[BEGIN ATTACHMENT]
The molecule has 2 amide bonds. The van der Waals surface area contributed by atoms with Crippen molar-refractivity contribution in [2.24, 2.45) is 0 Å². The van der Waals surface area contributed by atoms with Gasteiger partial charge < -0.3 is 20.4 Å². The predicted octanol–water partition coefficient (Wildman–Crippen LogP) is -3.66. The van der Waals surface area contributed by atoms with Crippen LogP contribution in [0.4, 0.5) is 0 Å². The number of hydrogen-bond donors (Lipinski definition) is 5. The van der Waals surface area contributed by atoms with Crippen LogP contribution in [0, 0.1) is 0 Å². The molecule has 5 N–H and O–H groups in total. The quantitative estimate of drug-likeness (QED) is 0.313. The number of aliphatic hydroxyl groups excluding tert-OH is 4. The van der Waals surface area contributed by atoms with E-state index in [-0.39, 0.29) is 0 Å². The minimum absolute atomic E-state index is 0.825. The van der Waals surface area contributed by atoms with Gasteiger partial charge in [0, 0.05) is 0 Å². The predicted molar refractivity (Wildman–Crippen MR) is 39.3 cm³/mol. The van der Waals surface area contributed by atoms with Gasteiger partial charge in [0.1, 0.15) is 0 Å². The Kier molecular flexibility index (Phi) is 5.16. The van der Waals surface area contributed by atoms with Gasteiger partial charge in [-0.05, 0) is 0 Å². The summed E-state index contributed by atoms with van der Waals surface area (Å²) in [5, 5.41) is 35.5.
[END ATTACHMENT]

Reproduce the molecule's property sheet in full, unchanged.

The molecule has 2 amide bonds. The van der Waals surface area contributed by atoms with Crippen molar-refractivity contribution in [2.24, 2.45) is 0 Å². The van der Waals surface area contributed by atoms with Gasteiger partial charge < -0.3 is 20.4 Å². The predicted octanol–water partition coefficient (Wildman–Crippen LogP) is -3.66. The van der Waals surface area contributed by atoms with Crippen LogP contribution in [0.4, 0.5) is 0 Å². The number of hydrogen-bond donors (Lipinski definition) is 5. The van der Waals surface area contributed by atoms with Crippen LogP contribution in [0, 0.1) is 0 Å². The molecule has 5 N–H and O–H groups in total. The quantitative estimate of drug-likeness (QED) is 0.313. The number of aliphatic hydroxyl groups excluding tert-OH is 4. The van der Waals surface area contributed by atoms with E-state index in [-0.39, 0.29) is 0 Å². The minimum absolute atomic E-state index is 0.825. The van der Waals surface area contributed by atoms with Gasteiger partial charge in [0, 0.05) is 0 Å². The predicted molar refractivity (Wildman–Crippen MR) is 39.3 cm³/mol. The van der Waals surface area contributed by atoms with Gasteiger partial charge in [0.1, 0.15) is 0 Å². The Kier molecular flexibility index (Phi) is 5.16. The van der Waals surface area contributed by atoms with Gasteiger partial charge in [-0.05, 0) is 0 Å². The summed E-state index contributed by atoms with van der Waals surface area (Å²) in [5, 5.41) is 35.5.